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Poor at the back of the queue for Chile aid

Aid has just started to arrive in Concepcion, Chile's second largest city, which bore the brunt of the earthquake where an 18-hour nightly curfew is still in place to prevent looting. But the city’s poor are the last to be fed.

On the first day 13,000 plastic shopping bags of supplies — rice, vegetables, oil, cereal, nappies, milk and coffee — were delivered to middle-class areas.“The first of the food deliveries were for the middle class,” said Carlos González Sánchez, of the municipal council, “because the lower class had been stealing from the supermarkets.” “The focus of the looting was small bands of thieves from the poblaciones (poor neighbourhoods). The curfew has had a good result. The situation is now under control,” he told The Times newspaper. About two million Chileans are believed to have been affected and 1.5 million homes damaged by Saturday's 8.8 magnitude earthquake, the seventh most powerful on record.

María Elvengo Porter is one of thousands living in tents and shelters made of plastic sheeting “My roof fell down,” said María Elvengo Porter. “I cook with water from a swimming pool,” she said. “The water has chlorine in it.” “We took food from the supermarkets, but only food, no TVs, just what we need,” Ms Porter said. “It’s a cry for help from the Government.” So far no help has arrived. Today, United Nations Secretary General Ban Ki-moon is due to visit the south American country to assess the damage and meet the outgoing president Michelle Bachelet and her successor, Sebastion Pinera. It could take as long as four years for the country to rebuild and recover, president Bachelet told Chilean radio. It would take foreign aid and most of the mandate of President-elect Sebastian Pinera to rebuild, she added.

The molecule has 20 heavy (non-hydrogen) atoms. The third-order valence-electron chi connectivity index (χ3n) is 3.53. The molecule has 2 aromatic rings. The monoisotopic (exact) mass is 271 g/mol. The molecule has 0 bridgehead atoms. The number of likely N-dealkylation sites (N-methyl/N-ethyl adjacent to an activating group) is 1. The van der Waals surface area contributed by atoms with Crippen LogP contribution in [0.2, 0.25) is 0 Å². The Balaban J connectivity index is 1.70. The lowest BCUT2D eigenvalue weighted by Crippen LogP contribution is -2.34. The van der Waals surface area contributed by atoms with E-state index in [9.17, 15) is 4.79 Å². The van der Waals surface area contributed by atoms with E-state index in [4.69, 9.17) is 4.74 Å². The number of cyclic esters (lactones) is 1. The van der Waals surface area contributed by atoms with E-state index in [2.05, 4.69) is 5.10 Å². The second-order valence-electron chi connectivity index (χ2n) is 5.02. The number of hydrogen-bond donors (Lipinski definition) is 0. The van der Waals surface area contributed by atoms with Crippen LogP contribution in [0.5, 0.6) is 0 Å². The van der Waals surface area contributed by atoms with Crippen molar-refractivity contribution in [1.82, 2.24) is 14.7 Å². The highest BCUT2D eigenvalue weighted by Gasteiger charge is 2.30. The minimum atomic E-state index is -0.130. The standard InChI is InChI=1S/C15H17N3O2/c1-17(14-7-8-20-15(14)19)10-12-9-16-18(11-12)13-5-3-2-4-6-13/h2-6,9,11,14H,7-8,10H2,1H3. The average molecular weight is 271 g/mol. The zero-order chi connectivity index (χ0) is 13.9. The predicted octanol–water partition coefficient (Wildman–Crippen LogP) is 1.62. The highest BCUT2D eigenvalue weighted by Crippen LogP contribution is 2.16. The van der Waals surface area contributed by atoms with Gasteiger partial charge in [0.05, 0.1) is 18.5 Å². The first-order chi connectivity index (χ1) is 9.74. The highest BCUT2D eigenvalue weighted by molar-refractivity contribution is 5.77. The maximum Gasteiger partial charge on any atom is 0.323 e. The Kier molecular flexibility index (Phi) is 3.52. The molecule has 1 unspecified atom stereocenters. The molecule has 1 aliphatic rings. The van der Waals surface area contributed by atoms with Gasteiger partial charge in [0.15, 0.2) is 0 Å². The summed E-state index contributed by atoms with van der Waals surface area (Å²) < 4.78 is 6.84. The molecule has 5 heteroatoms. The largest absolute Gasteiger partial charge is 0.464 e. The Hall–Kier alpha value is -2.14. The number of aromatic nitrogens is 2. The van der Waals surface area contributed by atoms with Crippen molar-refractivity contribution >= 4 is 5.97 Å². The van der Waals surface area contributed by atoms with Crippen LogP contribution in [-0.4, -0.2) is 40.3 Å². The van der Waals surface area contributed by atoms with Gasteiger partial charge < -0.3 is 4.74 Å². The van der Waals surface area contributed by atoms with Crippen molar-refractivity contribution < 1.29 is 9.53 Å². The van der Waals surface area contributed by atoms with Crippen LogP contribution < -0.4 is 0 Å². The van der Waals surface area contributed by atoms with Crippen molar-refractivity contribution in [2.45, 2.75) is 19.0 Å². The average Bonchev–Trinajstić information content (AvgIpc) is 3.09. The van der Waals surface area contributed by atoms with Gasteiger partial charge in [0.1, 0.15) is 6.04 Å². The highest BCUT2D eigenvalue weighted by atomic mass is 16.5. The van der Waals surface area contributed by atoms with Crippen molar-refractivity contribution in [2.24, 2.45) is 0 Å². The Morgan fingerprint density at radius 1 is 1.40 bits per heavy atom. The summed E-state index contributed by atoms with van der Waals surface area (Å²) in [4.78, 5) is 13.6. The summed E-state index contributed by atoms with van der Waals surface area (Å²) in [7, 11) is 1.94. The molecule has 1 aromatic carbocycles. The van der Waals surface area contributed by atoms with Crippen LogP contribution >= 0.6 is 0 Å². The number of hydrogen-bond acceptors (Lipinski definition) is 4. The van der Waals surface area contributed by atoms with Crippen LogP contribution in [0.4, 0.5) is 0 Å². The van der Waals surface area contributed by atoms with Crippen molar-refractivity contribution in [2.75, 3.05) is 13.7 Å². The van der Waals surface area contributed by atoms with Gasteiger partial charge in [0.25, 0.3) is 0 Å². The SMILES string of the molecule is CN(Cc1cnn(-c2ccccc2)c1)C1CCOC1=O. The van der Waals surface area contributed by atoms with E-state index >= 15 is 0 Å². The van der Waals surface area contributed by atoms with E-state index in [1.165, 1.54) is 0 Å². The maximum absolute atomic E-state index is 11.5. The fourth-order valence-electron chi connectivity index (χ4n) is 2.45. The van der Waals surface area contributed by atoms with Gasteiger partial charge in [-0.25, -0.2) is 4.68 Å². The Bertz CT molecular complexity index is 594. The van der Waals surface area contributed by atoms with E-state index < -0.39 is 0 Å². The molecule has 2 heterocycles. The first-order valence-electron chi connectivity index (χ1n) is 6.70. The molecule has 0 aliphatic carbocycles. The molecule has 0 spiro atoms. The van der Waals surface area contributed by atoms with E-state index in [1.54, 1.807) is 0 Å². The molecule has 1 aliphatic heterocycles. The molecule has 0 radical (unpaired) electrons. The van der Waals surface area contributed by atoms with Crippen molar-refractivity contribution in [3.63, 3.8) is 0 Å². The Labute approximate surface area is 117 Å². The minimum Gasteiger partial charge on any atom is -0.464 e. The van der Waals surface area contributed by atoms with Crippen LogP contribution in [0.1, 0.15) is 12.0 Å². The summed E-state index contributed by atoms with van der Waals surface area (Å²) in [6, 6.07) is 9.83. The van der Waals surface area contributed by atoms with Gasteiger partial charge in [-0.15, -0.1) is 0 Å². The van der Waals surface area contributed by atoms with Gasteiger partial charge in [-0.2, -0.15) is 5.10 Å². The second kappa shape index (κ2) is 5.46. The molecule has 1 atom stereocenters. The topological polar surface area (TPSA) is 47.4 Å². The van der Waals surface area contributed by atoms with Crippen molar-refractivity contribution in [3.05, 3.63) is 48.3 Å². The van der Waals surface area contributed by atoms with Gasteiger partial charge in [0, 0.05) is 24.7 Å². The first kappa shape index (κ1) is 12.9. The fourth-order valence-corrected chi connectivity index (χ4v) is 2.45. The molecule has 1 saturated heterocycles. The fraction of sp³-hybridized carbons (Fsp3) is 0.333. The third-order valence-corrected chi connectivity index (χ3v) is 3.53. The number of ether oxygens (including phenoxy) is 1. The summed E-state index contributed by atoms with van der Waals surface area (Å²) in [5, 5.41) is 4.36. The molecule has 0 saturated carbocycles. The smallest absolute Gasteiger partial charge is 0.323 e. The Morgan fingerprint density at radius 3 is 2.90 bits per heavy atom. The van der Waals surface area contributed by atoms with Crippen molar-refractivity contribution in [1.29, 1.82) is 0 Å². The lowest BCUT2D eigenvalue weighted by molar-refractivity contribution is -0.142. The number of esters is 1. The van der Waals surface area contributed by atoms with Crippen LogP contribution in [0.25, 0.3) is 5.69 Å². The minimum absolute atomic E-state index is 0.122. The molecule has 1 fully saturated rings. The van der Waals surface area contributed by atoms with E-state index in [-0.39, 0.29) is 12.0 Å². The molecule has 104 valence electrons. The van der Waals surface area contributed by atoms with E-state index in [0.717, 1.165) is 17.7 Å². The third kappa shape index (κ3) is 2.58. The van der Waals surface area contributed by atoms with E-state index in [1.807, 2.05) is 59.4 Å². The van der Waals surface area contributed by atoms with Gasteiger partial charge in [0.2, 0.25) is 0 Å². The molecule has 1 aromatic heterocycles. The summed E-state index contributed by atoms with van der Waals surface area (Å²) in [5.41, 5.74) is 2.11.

Set to take office next week, President-elect Pinera said his government would be one of reconstruction, with a four stage plan "to cope with the emergency needs of citizens, find people who are still missing, provide prompt and timely assistance to the sick and wounded, and restore law and order so that people can return to peace". Last night the Chilean Government sharply lowered the death toll in the disaster to 279 people from a previously reported 802. President Bachelet said some of the missing might have been included in earlier counts. Three days of national mourning have been declared, starting on Sunday.

By Hayley Jarvis for SOS Children